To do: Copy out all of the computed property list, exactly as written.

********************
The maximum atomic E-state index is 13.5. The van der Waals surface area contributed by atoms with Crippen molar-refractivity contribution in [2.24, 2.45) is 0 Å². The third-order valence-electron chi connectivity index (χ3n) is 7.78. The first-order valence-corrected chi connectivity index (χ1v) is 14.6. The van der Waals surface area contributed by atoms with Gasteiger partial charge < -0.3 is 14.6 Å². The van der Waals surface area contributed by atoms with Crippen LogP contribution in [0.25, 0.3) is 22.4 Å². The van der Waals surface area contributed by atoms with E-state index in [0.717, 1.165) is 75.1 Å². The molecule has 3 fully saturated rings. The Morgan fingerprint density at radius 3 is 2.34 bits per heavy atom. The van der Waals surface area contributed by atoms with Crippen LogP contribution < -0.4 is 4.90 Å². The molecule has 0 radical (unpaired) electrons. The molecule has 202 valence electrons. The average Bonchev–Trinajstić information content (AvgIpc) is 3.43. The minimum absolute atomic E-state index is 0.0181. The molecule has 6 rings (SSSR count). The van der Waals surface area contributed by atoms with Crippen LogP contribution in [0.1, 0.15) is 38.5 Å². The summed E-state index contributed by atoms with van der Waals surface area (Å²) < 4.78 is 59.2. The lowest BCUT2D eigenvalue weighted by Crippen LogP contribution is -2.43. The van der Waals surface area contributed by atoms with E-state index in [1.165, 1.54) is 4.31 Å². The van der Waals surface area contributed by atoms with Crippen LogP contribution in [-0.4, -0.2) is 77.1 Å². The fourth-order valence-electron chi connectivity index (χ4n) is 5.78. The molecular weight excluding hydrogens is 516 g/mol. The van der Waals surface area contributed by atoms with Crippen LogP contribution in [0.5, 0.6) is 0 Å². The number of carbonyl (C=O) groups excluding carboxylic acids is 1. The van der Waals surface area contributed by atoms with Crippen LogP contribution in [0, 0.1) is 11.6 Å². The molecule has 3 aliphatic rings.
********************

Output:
The maximum atomic E-state index is 13.5. The van der Waals surface area contributed by atoms with Crippen molar-refractivity contribution in [2.24, 2.45) is 0 Å². The third-order valence-electron chi connectivity index (χ3n) is 7.78. The first-order valence-corrected chi connectivity index (χ1v) is 14.6. The van der Waals surface area contributed by atoms with Gasteiger partial charge < -0.3 is 14.6 Å². The van der Waals surface area contributed by atoms with Crippen LogP contribution in [0.25, 0.3) is 22.4 Å². The van der Waals surface area contributed by atoms with E-state index in [0.717, 1.165) is 75.1 Å². The molecule has 3 fully saturated rings. The Morgan fingerprint density at radius 3 is 2.34 bits per heavy atom. The van der Waals surface area contributed by atoms with Crippen LogP contribution < -0.4 is 4.90 Å². The molecule has 0 radical (unpaired) electrons. The molecule has 202 valence electrons. The average Bonchev–Trinajstić information content (AvgIpc) is 3.43. The minimum absolute atomic E-state index is 0.0181. The molecule has 6 rings (SSSR count). The van der Waals surface area contributed by atoms with Crippen LogP contribution in [0.1, 0.15) is 38.5 Å². The summed E-state index contributed by atoms with van der Waals surface area (Å²) < 4.78 is 59.2. The lowest BCUT2D eigenvalue weighted by Crippen LogP contribution is -2.43. The van der Waals surface area contributed by atoms with E-state index in [1.165, 1.54) is 4.31 Å². The van der Waals surface area contributed by atoms with Crippen LogP contribution in [-0.4, -0.2) is 77.1 Å². The fourth-order valence-electron chi connectivity index (χ4n) is 5.78. The molecular weight excluding hydrogens is 516 g/mol. The van der Waals surface area contributed by atoms with Crippen LogP contribution in [0.5, 0.6) is 0 Å². The number of carbonyl (C=O) groups excluding carboxylic acids is 1. The van der Waals surface area contributed by atoms with Crippen LogP contribution in [0, 0.1) is 11.6 Å². The molecule has 3 aliphatic rings.